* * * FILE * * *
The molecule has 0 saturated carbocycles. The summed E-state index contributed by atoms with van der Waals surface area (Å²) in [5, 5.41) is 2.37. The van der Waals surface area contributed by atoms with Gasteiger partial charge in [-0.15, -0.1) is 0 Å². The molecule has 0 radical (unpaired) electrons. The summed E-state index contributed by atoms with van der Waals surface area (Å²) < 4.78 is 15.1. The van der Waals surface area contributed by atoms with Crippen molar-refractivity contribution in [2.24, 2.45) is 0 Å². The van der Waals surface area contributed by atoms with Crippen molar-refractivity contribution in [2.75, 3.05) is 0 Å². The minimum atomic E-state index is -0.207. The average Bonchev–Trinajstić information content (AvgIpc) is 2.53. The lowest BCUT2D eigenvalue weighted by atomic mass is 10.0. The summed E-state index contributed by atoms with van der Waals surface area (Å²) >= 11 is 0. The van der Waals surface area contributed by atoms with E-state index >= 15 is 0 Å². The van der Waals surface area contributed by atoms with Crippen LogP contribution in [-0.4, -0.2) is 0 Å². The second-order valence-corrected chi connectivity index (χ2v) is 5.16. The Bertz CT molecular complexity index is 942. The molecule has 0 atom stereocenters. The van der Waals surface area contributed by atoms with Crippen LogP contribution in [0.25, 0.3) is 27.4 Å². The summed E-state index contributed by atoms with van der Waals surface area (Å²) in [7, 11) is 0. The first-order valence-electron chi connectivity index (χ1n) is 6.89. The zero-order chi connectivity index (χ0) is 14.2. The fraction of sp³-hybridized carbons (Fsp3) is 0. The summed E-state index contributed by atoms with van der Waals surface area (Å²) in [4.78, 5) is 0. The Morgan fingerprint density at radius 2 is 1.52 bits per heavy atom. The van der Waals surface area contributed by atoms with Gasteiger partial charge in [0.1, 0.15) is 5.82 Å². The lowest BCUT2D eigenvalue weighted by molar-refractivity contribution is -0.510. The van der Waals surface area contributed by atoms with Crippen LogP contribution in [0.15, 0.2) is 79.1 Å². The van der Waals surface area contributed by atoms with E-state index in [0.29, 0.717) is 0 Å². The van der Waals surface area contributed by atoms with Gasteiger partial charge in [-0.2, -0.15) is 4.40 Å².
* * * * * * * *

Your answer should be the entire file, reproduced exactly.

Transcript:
The molecule has 0 saturated carbocycles. The summed E-state index contributed by atoms with van der Waals surface area (Å²) in [5, 5.41) is 2.37. The van der Waals surface area contributed by atoms with Gasteiger partial charge in [-0.15, -0.1) is 0 Å². The molecule has 0 radical (unpaired) electrons. The summed E-state index contributed by atoms with van der Waals surface area (Å²) < 4.78 is 15.1. The van der Waals surface area contributed by atoms with Crippen molar-refractivity contribution in [2.24, 2.45) is 0 Å². The van der Waals surface area contributed by atoms with Crippen molar-refractivity contribution in [2.75, 3.05) is 0 Å². The minimum atomic E-state index is -0.207. The average Bonchev–Trinajstić information content (AvgIpc) is 2.53. The lowest BCUT2D eigenvalue weighted by atomic mass is 10.0. The summed E-state index contributed by atoms with van der Waals surface area (Å²) >= 11 is 0. The van der Waals surface area contributed by atoms with E-state index >= 15 is 0 Å². The van der Waals surface area contributed by atoms with Crippen LogP contribution in [-0.4, -0.2) is 0 Å². The second-order valence-corrected chi connectivity index (χ2v) is 5.16. The Bertz CT molecular complexity index is 942. The molecule has 0 atom stereocenters. The van der Waals surface area contributed by atoms with Crippen LogP contribution in [0.25, 0.3) is 27.4 Å². The summed E-state index contributed by atoms with van der Waals surface area (Å²) in [7, 11) is 0. The first-order valence-electron chi connectivity index (χ1n) is 6.89. The zero-order chi connectivity index (χ0) is 14.2. The fraction of sp³-hybridized carbons (Fsp3) is 0. The summed E-state index contributed by atoms with van der Waals surface area (Å²) in [4.78, 5) is 0. The Morgan fingerprint density at radius 2 is 1.52 bits per heavy atom. The van der Waals surface area contributed by atoms with Gasteiger partial charge in [0.1, 0.15) is 5.82 Å². The lowest BCUT2D eigenvalue weighted by molar-refractivity contribution is -0.510. The van der Waals surface area contributed by atoms with Crippen LogP contribution in [0.15, 0.2) is 79.1 Å². The van der Waals surface area contributed by atoms with E-state index in [0.29, 0.717) is 0 Å². The van der Waals surface area contributed by atoms with Gasteiger partial charge in [-0.2, -0.15) is 4.40 Å².